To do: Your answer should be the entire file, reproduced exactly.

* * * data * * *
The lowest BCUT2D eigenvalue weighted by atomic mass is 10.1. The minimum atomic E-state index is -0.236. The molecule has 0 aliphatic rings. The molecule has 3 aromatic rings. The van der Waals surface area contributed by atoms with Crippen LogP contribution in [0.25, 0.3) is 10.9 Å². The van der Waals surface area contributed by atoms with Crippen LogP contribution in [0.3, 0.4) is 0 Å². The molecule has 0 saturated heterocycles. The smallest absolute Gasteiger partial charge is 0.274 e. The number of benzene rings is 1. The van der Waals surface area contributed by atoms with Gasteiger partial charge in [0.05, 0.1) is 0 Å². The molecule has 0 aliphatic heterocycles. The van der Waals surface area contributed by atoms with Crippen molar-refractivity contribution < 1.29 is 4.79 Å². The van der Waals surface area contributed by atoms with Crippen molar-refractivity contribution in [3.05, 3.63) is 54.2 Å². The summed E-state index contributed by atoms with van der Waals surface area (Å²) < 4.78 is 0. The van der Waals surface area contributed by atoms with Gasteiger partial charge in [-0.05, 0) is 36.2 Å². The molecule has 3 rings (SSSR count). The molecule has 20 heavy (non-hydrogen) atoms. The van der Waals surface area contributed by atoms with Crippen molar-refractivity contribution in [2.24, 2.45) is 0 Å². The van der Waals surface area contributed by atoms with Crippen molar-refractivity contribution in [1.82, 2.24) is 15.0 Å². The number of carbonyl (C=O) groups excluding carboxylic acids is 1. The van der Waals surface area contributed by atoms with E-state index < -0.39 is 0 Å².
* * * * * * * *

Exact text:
The lowest BCUT2D eigenvalue weighted by atomic mass is 10.1. The minimum atomic E-state index is -0.236. The molecule has 0 aliphatic rings. The molecule has 3 aromatic rings. The van der Waals surface area contributed by atoms with Crippen LogP contribution in [0.25, 0.3) is 10.9 Å². The van der Waals surface area contributed by atoms with Crippen LogP contribution in [0.3, 0.4) is 0 Å². The molecule has 0 saturated heterocycles. The smallest absolute Gasteiger partial charge is 0.274 e. The number of benzene rings is 1. The van der Waals surface area contributed by atoms with Gasteiger partial charge in [0.05, 0.1) is 0 Å². The molecule has 0 aliphatic heterocycles. The van der Waals surface area contributed by atoms with Crippen molar-refractivity contribution < 1.29 is 4.79 Å². The van der Waals surface area contributed by atoms with Crippen molar-refractivity contribution in [3.05, 3.63) is 54.2 Å². The summed E-state index contributed by atoms with van der Waals surface area (Å²) < 4.78 is 0. The van der Waals surface area contributed by atoms with Gasteiger partial charge in [-0.05, 0) is 36.2 Å². The molecule has 3 rings (SSSR count). The molecule has 20 heavy (non-hydrogen) atoms. The van der Waals surface area contributed by atoms with Crippen molar-refractivity contribution in [2.24, 2.45) is 0 Å². The van der Waals surface area contributed by atoms with Crippen molar-refractivity contribution in [1.82, 2.24) is 15.0 Å². The number of carbonyl (C=O) groups excluding carboxylic acids is 1. The van der Waals surface area contributed by atoms with E-state index < -0.39 is 0 Å².